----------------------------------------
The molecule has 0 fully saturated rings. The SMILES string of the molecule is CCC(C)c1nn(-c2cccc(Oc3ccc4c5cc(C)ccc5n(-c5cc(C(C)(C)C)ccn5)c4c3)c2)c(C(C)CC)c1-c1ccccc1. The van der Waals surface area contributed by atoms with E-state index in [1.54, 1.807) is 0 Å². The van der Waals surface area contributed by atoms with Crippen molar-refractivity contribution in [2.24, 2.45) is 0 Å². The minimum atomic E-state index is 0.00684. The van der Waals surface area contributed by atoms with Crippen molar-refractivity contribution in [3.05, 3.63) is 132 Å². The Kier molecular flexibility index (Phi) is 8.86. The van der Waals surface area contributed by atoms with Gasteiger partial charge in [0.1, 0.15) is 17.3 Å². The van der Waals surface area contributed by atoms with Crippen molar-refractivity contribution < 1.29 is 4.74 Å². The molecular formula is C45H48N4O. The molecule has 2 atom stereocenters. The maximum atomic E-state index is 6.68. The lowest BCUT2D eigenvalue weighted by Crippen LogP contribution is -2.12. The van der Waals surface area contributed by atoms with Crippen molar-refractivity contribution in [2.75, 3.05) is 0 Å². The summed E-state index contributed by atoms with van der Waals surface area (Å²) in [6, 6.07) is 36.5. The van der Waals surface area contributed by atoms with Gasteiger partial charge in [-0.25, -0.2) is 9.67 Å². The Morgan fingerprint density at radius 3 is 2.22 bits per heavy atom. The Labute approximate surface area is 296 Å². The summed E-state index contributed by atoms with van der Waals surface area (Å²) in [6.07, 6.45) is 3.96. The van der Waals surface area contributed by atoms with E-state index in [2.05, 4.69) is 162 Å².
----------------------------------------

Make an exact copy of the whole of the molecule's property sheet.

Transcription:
The molecule has 0 fully saturated rings. The SMILES string of the molecule is CCC(C)c1nn(-c2cccc(Oc3ccc4c5cc(C)ccc5n(-c5cc(C(C)(C)C)ccn5)c4c3)c2)c(C(C)CC)c1-c1ccccc1. The van der Waals surface area contributed by atoms with E-state index in [1.54, 1.807) is 0 Å². The van der Waals surface area contributed by atoms with Crippen molar-refractivity contribution in [2.24, 2.45) is 0 Å². The minimum atomic E-state index is 0.00684. The van der Waals surface area contributed by atoms with Crippen molar-refractivity contribution in [3.05, 3.63) is 132 Å². The Kier molecular flexibility index (Phi) is 8.86. The van der Waals surface area contributed by atoms with Gasteiger partial charge in [0.1, 0.15) is 17.3 Å². The van der Waals surface area contributed by atoms with Crippen molar-refractivity contribution < 1.29 is 4.74 Å². The molecular formula is C45H48N4O. The molecule has 2 atom stereocenters. The maximum atomic E-state index is 6.68. The lowest BCUT2D eigenvalue weighted by Crippen LogP contribution is -2.12. The van der Waals surface area contributed by atoms with Crippen molar-refractivity contribution in [2.75, 3.05) is 0 Å². The summed E-state index contributed by atoms with van der Waals surface area (Å²) in [6, 6.07) is 36.5. The van der Waals surface area contributed by atoms with Gasteiger partial charge in [-0.25, -0.2) is 9.67 Å². The Morgan fingerprint density at radius 3 is 2.22 bits per heavy atom. The Labute approximate surface area is 296 Å². The summed E-state index contributed by atoms with van der Waals surface area (Å²) in [6.07, 6.45) is 3.96. The van der Waals surface area contributed by atoms with E-state index in [2.05, 4.69) is 162 Å².